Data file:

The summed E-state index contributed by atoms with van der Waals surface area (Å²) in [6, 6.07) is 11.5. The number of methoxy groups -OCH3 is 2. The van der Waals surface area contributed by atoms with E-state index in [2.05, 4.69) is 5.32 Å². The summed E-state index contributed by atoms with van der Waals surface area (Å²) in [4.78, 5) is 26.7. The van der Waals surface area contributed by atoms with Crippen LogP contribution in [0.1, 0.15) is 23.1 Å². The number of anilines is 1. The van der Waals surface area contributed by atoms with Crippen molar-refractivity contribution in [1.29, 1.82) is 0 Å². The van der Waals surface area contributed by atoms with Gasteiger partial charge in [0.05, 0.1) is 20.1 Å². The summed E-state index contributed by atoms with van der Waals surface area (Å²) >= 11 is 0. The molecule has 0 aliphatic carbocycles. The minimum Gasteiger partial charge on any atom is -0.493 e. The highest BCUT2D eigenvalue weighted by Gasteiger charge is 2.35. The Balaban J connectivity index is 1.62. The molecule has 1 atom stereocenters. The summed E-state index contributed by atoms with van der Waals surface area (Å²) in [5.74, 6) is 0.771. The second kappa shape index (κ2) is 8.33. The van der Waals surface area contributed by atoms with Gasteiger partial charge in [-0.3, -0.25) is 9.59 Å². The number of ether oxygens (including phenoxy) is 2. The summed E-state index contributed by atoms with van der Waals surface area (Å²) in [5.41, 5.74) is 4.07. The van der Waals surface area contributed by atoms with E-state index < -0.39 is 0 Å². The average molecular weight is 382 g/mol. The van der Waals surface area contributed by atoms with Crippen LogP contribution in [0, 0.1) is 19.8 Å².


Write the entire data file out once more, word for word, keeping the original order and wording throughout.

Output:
The summed E-state index contributed by atoms with van der Waals surface area (Å²) in [6, 6.07) is 11.5. The number of methoxy groups -OCH3 is 2. The van der Waals surface area contributed by atoms with E-state index in [2.05, 4.69) is 5.32 Å². The summed E-state index contributed by atoms with van der Waals surface area (Å²) in [4.78, 5) is 26.7. The van der Waals surface area contributed by atoms with Crippen LogP contribution in [0.1, 0.15) is 23.1 Å². The number of anilines is 1. The van der Waals surface area contributed by atoms with Crippen molar-refractivity contribution in [1.29, 1.82) is 0 Å². The van der Waals surface area contributed by atoms with Gasteiger partial charge in [0.05, 0.1) is 20.1 Å². The summed E-state index contributed by atoms with van der Waals surface area (Å²) >= 11 is 0. The molecule has 0 aliphatic carbocycles. The minimum Gasteiger partial charge on any atom is -0.493 e. The highest BCUT2D eigenvalue weighted by Gasteiger charge is 2.35. The Balaban J connectivity index is 1.62. The molecule has 1 atom stereocenters. The summed E-state index contributed by atoms with van der Waals surface area (Å²) in [5.74, 6) is 0.771. The second kappa shape index (κ2) is 8.33. The van der Waals surface area contributed by atoms with Gasteiger partial charge in [-0.3, -0.25) is 9.59 Å². The number of ether oxygens (including phenoxy) is 2. The summed E-state index contributed by atoms with van der Waals surface area (Å²) in [5.41, 5.74) is 4.07. The van der Waals surface area contributed by atoms with E-state index < -0.39 is 0 Å². The average molecular weight is 382 g/mol. The van der Waals surface area contributed by atoms with Crippen LogP contribution in [0, 0.1) is 19.8 Å².